Daniel Chester French

American sculptor Daniel Chester French was born in Exeter, New Hampshire, on April 20, 1850, the son of a lawyer who later became a judge and a government official. Reared in Cambridge and Concord, Massachusetts, French was embraced by members of Concord’s Transcendentalist community including Branson Alcott and Ralph Waldo Emerson. Author and fellow resident Louisa May Alcott encouraged French to pursue a career as an artist and Louisa’s younger sister, May Alcott, was an early teacher.

With Emerson’s assistance French received his first big commission at age 22 for the statue The Minute Man, which was unveiled on April 19, 1875. Located near the North Bridge in what is now the Minute Man National Historical Park in Concord, this work commemorates events at the bridge, the site of the shot heard ’round the world that sparked the Revolutionary War. Now an American icon, the Minute Man statue’s image has appeared on war bonds, postal stamps, and posters, most famously during World War II.

The Minute Man, Concord. Photochrom print, c1900. Detroit Publishing Company. Prints & Photographs Division

With the success of the Minute Man came opportunities to study abroad. After two years in Italy, French opened a studio in Washington, D.C., on the site of what is now the Library of Congress, and also worked in New York. His father’s connections, additional trips to Europe, and a friendship with fellow sculptor Augustus Saint Gaudens all resulted in opportunities for increasingly ambitious work, beginning with the impressive General Lewis Cass of 1888, French’s sole work in the National Statuary Hall of the U.S. Capitol. In 1893, French was selected to create the monumental Statue of the Republic for the World’s Columbian Exposition.

Lincoln Memorial. Statue of Lincoln II. Theodor Horydczak, photographer, ca. 1920-1950. Horydczak Collection. Prints & Photographs Division

By the turn of the century, French was America’s preeminent monumental sculptor. He is best known for his colossal seated figure of Abraham Lincoln, which looms large within the Lincoln Memorial on the National Mall in Washington, D.C. After creating several working models at increasingly larger scales, French hired the renowned Piccirilli Brothers marble cutting workshop to realize the 19-foot-high Lincoln. The firm worked for more than a year to fashion twenty-eight blocks of white Georgia marble into the final form, which French himself further refined in their studio and later perfected in place once installed at the memorial.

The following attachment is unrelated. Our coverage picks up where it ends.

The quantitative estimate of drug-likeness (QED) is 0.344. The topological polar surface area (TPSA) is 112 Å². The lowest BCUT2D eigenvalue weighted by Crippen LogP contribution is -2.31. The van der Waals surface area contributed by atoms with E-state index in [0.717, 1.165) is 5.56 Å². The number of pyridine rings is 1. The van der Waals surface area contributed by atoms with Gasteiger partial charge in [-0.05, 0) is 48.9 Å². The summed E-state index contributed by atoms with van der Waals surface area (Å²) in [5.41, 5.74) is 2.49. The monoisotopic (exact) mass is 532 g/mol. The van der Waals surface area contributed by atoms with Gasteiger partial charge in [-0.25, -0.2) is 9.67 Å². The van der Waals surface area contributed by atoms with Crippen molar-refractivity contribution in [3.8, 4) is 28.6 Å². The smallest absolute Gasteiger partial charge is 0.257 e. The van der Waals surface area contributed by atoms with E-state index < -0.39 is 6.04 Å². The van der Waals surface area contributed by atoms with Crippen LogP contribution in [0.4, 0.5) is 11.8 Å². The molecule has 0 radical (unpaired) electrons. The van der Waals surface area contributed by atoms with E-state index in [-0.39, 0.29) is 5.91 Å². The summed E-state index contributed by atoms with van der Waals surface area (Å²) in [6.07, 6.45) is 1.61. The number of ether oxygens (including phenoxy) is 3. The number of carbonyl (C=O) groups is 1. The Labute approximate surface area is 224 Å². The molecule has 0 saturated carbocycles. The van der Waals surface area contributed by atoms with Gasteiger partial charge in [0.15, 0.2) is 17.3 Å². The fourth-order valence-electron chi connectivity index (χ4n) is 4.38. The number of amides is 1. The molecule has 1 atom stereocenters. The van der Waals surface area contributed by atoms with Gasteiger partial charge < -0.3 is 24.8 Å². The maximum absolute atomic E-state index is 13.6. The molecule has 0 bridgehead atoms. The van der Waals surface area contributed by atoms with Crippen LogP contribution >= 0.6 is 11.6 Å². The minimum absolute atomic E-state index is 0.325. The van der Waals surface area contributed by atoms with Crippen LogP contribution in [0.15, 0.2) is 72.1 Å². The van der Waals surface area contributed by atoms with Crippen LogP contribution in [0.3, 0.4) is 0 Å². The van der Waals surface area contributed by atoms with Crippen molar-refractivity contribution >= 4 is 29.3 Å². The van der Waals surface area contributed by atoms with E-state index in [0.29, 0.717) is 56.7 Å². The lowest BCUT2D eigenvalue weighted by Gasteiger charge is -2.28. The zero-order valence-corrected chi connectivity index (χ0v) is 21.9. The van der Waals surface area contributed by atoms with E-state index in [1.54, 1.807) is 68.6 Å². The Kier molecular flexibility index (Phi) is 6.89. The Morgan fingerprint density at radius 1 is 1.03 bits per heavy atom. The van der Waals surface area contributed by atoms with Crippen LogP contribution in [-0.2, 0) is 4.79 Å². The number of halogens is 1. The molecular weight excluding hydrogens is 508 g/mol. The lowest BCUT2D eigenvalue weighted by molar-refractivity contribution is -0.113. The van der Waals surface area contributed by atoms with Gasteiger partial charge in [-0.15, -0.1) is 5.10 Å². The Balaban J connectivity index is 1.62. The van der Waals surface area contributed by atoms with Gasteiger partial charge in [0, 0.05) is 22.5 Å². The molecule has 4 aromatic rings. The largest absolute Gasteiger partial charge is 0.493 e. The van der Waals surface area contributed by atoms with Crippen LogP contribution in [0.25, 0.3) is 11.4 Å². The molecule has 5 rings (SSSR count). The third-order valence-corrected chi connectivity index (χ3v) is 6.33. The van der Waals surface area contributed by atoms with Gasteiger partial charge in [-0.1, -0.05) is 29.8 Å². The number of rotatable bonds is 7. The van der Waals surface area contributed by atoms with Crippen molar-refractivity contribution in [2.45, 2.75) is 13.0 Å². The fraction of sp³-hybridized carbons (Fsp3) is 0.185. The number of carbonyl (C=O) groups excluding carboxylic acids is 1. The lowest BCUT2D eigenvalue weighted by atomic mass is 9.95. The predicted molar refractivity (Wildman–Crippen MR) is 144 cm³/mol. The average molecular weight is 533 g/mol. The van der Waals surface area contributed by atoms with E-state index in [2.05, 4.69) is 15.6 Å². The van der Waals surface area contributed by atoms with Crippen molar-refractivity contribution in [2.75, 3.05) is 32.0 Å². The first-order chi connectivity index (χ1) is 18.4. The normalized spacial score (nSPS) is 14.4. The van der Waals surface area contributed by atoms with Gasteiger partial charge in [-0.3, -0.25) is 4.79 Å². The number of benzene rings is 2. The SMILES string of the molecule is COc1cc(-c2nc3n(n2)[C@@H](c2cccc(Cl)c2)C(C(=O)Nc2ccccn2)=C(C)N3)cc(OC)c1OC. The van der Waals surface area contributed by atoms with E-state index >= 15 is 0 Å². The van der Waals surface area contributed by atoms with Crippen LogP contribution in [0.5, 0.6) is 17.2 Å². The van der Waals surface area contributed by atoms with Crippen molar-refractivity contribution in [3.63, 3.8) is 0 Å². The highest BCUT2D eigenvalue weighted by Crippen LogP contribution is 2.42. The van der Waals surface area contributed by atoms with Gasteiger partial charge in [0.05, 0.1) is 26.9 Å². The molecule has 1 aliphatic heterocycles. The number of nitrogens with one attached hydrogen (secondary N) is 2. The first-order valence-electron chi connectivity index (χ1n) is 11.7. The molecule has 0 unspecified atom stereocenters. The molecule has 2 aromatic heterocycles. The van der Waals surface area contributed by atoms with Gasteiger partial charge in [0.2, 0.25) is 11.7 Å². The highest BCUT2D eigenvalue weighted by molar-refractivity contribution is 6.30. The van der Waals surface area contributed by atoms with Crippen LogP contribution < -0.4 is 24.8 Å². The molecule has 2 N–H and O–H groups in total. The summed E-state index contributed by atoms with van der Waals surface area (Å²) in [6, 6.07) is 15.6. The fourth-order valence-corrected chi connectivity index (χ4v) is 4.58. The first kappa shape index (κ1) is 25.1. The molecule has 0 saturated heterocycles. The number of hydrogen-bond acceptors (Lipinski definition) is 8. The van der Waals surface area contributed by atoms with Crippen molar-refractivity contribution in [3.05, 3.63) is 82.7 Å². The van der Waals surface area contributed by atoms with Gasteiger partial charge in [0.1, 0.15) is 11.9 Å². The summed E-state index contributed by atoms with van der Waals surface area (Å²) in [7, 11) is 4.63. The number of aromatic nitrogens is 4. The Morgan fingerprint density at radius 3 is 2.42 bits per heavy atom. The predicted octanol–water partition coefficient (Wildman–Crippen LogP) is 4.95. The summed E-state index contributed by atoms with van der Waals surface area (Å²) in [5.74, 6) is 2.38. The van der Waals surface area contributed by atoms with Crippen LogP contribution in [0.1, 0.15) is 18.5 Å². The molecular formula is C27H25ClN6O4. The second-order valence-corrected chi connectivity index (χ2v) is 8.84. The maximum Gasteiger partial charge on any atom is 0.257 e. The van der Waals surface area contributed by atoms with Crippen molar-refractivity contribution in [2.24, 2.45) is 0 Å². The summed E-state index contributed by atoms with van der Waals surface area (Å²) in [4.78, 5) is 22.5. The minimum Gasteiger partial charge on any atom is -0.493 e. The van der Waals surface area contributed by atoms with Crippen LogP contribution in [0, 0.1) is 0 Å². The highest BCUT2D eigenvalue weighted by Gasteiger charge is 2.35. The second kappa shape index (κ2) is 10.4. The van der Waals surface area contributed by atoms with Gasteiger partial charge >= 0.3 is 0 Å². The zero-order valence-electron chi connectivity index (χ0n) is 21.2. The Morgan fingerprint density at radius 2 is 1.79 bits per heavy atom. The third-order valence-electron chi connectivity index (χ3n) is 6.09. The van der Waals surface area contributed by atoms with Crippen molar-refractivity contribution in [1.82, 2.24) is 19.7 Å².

Other well-known works from French’s long career include The Angel of Death Staying the Hand of the Sculptor created for Boston’s Forest Hills Cemetery; a seated John Harvard at Harvard University; a standing Abraham Lincoln at the west entrance to the Nebraska State Capitol; and the Richard Morris Hunt Memorial in New York City’s Central Park.

Chesterwood, Daniel Chester French’s Studio, Stockbridge, Massachusetts. Carol M. Highsmith, photographer, July 27, 2009. Highsmith (Carol M.) Archive. Prints & Photographs Division

French’s work on the Lincoln Memorial is the most well-known of his several significant collaborations with architect Henry Bacon (1866-1924), who designed dozens of architectural settings for French’s sculptural work, including the earlier standing Lincoln statue. Other well-known examples include the Lafayette Monument (Brooklyn), Dupont Memorial Fountain (Washington, D.C.) and Russell Alger Memorial Fountain (Detroit)—as well as French’s own studio and summer house.

In 1896, French and his wife, Mary Adams French who he had married in 1888, bought a farm in Stockbridge, Massachusetts, which he named “Chesterwood.” Together with his friend and colleague Bacon, French built first a studio and later a large residence; the property included extensive gardens which French also designed.

Daniel Chester French died at Chesterwood on October 7, 1931 after a long and storied career. The estate at ChesterwoodExternal was bequeathed by his daughter to the National Trust for Historic Preservation in 1969, and continues today to be open to tours by the public.

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